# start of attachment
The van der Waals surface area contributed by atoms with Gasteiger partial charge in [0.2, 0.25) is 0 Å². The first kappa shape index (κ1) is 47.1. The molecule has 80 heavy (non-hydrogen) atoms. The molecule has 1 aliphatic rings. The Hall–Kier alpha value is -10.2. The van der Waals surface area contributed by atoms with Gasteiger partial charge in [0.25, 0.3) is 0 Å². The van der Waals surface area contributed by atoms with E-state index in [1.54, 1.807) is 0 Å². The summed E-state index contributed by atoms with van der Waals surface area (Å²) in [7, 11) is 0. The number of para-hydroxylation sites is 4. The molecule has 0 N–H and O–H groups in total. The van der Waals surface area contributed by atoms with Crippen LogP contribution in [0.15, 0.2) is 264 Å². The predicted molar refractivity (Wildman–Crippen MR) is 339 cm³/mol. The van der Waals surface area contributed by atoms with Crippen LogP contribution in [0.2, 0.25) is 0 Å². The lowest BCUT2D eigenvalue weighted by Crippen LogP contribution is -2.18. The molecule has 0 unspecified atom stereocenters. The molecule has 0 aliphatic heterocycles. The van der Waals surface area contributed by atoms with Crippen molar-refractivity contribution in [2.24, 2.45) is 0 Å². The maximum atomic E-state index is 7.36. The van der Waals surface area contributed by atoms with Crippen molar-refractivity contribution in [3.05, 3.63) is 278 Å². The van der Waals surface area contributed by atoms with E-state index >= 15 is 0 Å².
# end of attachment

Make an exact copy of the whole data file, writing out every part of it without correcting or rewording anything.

The van der Waals surface area contributed by atoms with Gasteiger partial charge in [0.2, 0.25) is 0 Å². The first kappa shape index (κ1) is 47.1. The molecule has 80 heavy (non-hydrogen) atoms. The molecule has 1 aliphatic rings. The Hall–Kier alpha value is -10.2. The van der Waals surface area contributed by atoms with Gasteiger partial charge in [0.25, 0.3) is 0 Å². The van der Waals surface area contributed by atoms with E-state index in [1.54, 1.807) is 0 Å². The summed E-state index contributed by atoms with van der Waals surface area (Å²) in [7, 11) is 0. The number of para-hydroxylation sites is 4. The molecule has 0 N–H and O–H groups in total. The van der Waals surface area contributed by atoms with Crippen LogP contribution in [0.15, 0.2) is 264 Å². The predicted molar refractivity (Wildman–Crippen MR) is 339 cm³/mol. The van der Waals surface area contributed by atoms with Crippen LogP contribution in [0.2, 0.25) is 0 Å². The lowest BCUT2D eigenvalue weighted by Crippen LogP contribution is -2.18. The molecule has 0 unspecified atom stereocenters. The molecule has 0 aliphatic heterocycles. The van der Waals surface area contributed by atoms with Crippen molar-refractivity contribution in [2.24, 2.45) is 0 Å². The maximum atomic E-state index is 7.36. The van der Waals surface area contributed by atoms with Crippen molar-refractivity contribution in [3.05, 3.63) is 278 Å². The van der Waals surface area contributed by atoms with E-state index >= 15 is 0 Å².